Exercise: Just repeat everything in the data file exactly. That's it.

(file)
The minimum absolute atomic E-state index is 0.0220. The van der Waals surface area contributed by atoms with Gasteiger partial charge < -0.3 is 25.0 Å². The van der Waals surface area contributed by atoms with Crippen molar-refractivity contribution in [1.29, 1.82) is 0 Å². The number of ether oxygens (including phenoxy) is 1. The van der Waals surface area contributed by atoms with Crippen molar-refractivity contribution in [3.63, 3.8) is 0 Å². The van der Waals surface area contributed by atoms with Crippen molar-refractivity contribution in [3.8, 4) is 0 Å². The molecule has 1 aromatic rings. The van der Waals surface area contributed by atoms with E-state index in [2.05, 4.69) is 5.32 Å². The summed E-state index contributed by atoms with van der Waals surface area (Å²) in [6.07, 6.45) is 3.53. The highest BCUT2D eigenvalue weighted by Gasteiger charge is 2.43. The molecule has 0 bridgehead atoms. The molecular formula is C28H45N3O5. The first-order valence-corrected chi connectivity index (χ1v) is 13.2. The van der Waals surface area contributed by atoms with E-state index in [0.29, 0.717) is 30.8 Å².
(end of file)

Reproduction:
The minimum absolute atomic E-state index is 0.0220. The van der Waals surface area contributed by atoms with Gasteiger partial charge < -0.3 is 25.0 Å². The van der Waals surface area contributed by atoms with Crippen molar-refractivity contribution in [1.29, 1.82) is 0 Å². The number of ether oxygens (including phenoxy) is 1. The van der Waals surface area contributed by atoms with Crippen molar-refractivity contribution in [3.63, 3.8) is 0 Å². The van der Waals surface area contributed by atoms with Crippen molar-refractivity contribution in [3.8, 4) is 0 Å². The molecule has 1 aromatic rings. The van der Waals surface area contributed by atoms with E-state index in [2.05, 4.69) is 5.32 Å². The summed E-state index contributed by atoms with van der Waals surface area (Å²) in [6.07, 6.45) is 3.53. The highest BCUT2D eigenvalue weighted by Gasteiger charge is 2.43. The molecule has 0 bridgehead atoms. The molecular formula is C28H45N3O5. The first-order valence-corrected chi connectivity index (χ1v) is 13.2. The van der Waals surface area contributed by atoms with E-state index in [0.29, 0.717) is 30.8 Å².